Researchers have found a method to ascertain how pollutants and other chemicals we are exposed to affect our body and health, by discovering whether a substance has biological effects in an organism
Chemicals are everywhere. They exist in the water we drink, the food we eat and the environment around us, which are also pollutants.
Chemicals can be absorbed into our bodies, some of which can have negative effects on our health. Some substances are more harmful when combined with others than when we are exposed to them individually, a phenomenon the researchers described as the “cocktail effect”.
This cocktail effect poses a challenge in toxicology; thus, researchers have been looking to predict the effects of exposure to mixtures of many different chemicals.
Researchers from Linköping University in Sweden have applied a method identifying the proteins in the body which can be affected by chemicals, enabling future prediction of exposure effects to combinations of varied chemicals which we consume and are environmentally exposed to.
Over 100,000 chemicals are used in manufacturing, agriculture, industry, and other products we consume
The new approach applied by the LiU researchers is based on a technique developed to study pharmaceuticals, proteome integral solubility alteration, abbreviated as “PISA”. The researchers have examined how the method can be used to identify the proteins from an organism that interact with pollutants and other chemicals.
Published in the Journal of Proteomics, the researchers extracted proteins from zebrafish embryos with aims to obtain proteins from all types of cells in an organism – its proteome. They then mixed the proteome with one or several substances.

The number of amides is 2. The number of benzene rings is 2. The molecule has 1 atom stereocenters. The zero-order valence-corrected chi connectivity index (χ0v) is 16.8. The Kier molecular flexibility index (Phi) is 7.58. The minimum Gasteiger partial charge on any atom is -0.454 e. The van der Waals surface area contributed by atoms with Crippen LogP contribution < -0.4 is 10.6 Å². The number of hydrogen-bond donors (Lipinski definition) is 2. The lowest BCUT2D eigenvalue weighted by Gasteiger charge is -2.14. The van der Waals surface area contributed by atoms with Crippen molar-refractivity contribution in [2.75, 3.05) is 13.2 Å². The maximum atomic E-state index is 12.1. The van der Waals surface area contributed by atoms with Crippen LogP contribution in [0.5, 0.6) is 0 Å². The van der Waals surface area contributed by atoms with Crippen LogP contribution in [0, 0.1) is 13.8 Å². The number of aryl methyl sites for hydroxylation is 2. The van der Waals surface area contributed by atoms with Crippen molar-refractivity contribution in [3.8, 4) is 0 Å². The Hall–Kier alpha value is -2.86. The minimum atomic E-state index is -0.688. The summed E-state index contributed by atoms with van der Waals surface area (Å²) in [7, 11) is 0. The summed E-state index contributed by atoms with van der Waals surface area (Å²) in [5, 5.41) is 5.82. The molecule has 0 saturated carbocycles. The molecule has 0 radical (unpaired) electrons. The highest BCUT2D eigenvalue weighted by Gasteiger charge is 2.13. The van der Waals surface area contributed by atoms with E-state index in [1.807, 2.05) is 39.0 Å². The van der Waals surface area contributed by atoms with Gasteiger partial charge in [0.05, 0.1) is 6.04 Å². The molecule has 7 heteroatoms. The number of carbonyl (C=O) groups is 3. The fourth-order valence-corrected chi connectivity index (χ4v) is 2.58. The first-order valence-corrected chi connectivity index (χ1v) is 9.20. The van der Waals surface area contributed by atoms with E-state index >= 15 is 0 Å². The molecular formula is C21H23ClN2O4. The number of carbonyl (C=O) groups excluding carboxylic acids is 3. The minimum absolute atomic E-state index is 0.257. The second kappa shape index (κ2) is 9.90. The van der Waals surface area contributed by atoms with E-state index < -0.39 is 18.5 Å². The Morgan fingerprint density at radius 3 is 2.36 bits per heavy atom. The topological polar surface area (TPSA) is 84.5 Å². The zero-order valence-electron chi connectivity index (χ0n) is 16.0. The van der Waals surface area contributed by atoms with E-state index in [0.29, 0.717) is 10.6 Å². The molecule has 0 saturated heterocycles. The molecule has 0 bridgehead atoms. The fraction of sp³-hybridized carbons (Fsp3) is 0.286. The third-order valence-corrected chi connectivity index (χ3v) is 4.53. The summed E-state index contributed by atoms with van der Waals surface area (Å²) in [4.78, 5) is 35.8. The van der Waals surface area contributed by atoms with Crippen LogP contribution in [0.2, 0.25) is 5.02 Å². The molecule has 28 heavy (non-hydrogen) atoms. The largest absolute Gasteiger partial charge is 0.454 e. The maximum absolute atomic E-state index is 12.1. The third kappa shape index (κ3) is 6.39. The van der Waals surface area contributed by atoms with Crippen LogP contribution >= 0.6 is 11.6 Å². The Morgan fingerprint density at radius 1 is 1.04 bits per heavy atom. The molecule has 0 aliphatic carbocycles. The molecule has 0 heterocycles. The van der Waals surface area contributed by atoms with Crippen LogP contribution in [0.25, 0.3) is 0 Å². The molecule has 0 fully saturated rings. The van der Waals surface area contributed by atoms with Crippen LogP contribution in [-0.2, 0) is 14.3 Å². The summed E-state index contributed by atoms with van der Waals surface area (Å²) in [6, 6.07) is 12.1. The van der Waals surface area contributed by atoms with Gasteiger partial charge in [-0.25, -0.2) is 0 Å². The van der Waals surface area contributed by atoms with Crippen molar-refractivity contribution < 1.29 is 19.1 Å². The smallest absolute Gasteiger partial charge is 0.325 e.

The researchers have applied the method on four scenarios: an individual pollutant, a mixture of chemicals, a new bioactive substance, and undesired effects of a new drug.
For instance, they tested the effects of a well-studied environmental toxin, TCDD, and identified several proteins affected by TCDD that were not known from previous studies. The results with this method indicate that analysing the complete proteome of an organism will allow scientists to find more possible molecular interactions between chemicals and proteins.
The researchers highlight that the method can be used to detect at an early stage the undesired biological effects of substances. These effects can then be studied in more detail using other methods.
Chemicals are known to cause many human diseases, as commonly seen with tobacco consumption or exposure to asbestos
Veronica Lizano-Fallas, PhD student in the Department of Biomedical and Clinical Sciences (BKV) at Linköping University said: “Levels of pollutants are continuously increasing, and it is extremely difficult to test the effects of all chemicals.
“It is particularly difficult to test mixtures of substances. I believe that our approach can lead to more efficient use of time and money than traditional methods, which test the effects on one biological mechanism at a time.”
Susana Cristobal, professor in BKV, who led the study, added: “Chemicals interact with proteins in a fairly promiscuous manner, and we often find that several proteins are influenced by the substances we test.
“We see that the functions of proteins are affected by their interactions with chemicals, which is consistent with the effects of pollutants and harmful substances in the cell.”
The research has received financial support from the ERA-NET Marine Biotechnology project CYANOBESITY, co-financed by Formas, and the GOLIATH research project, which is financed by the EU’s Horizon 2020 programme.